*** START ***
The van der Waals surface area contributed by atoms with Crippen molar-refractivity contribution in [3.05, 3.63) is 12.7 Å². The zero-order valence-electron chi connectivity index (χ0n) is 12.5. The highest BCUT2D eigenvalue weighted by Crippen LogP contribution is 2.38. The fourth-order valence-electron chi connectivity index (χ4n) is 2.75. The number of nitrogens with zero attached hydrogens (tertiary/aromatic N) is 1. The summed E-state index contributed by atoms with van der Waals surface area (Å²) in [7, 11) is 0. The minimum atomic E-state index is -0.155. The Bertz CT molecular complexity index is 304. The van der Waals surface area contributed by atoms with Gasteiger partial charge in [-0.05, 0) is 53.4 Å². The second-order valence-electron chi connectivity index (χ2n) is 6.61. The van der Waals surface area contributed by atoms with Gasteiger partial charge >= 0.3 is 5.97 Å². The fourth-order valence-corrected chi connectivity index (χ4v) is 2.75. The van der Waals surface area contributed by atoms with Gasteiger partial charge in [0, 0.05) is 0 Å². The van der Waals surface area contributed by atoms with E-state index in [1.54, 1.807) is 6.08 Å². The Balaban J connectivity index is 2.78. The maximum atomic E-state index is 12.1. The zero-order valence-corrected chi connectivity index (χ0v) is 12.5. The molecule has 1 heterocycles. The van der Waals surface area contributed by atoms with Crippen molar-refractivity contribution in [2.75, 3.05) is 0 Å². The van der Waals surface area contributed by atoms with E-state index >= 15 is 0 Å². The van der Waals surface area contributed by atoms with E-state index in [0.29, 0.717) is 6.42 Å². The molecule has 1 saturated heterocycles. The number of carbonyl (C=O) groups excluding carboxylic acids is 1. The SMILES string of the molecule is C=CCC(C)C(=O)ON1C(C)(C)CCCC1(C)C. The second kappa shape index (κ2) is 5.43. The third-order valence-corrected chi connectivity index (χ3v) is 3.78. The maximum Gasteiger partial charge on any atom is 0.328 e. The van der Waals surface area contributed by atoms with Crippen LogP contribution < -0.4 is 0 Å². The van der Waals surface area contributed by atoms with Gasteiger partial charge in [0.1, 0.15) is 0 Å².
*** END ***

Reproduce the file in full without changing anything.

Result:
The van der Waals surface area contributed by atoms with Crippen molar-refractivity contribution in [3.05, 3.63) is 12.7 Å². The zero-order valence-electron chi connectivity index (χ0n) is 12.5. The highest BCUT2D eigenvalue weighted by Crippen LogP contribution is 2.38. The fourth-order valence-electron chi connectivity index (χ4n) is 2.75. The number of nitrogens with zero attached hydrogens (tertiary/aromatic N) is 1. The summed E-state index contributed by atoms with van der Waals surface area (Å²) in [7, 11) is 0. The minimum atomic E-state index is -0.155. The Bertz CT molecular complexity index is 304. The van der Waals surface area contributed by atoms with Gasteiger partial charge in [-0.05, 0) is 53.4 Å². The second-order valence-electron chi connectivity index (χ2n) is 6.61. The van der Waals surface area contributed by atoms with Gasteiger partial charge >= 0.3 is 5.97 Å². The fourth-order valence-corrected chi connectivity index (χ4v) is 2.75. The van der Waals surface area contributed by atoms with Gasteiger partial charge in [0, 0.05) is 0 Å². The van der Waals surface area contributed by atoms with E-state index in [1.54, 1.807) is 6.08 Å². The Balaban J connectivity index is 2.78. The maximum atomic E-state index is 12.1. The zero-order valence-corrected chi connectivity index (χ0v) is 12.5. The molecule has 1 heterocycles. The van der Waals surface area contributed by atoms with Crippen molar-refractivity contribution in [2.75, 3.05) is 0 Å². The van der Waals surface area contributed by atoms with E-state index >= 15 is 0 Å². The van der Waals surface area contributed by atoms with E-state index in [0.29, 0.717) is 6.42 Å². The molecule has 1 saturated heterocycles. The number of carbonyl (C=O) groups excluding carboxylic acids is 1. The SMILES string of the molecule is C=CCC(C)C(=O)ON1C(C)(C)CCCC1(C)C. The second kappa shape index (κ2) is 5.43. The third-order valence-corrected chi connectivity index (χ3v) is 3.78. The maximum Gasteiger partial charge on any atom is 0.328 e. The van der Waals surface area contributed by atoms with Crippen LogP contribution < -0.4 is 0 Å². The van der Waals surface area contributed by atoms with Gasteiger partial charge in [0.1, 0.15) is 0 Å².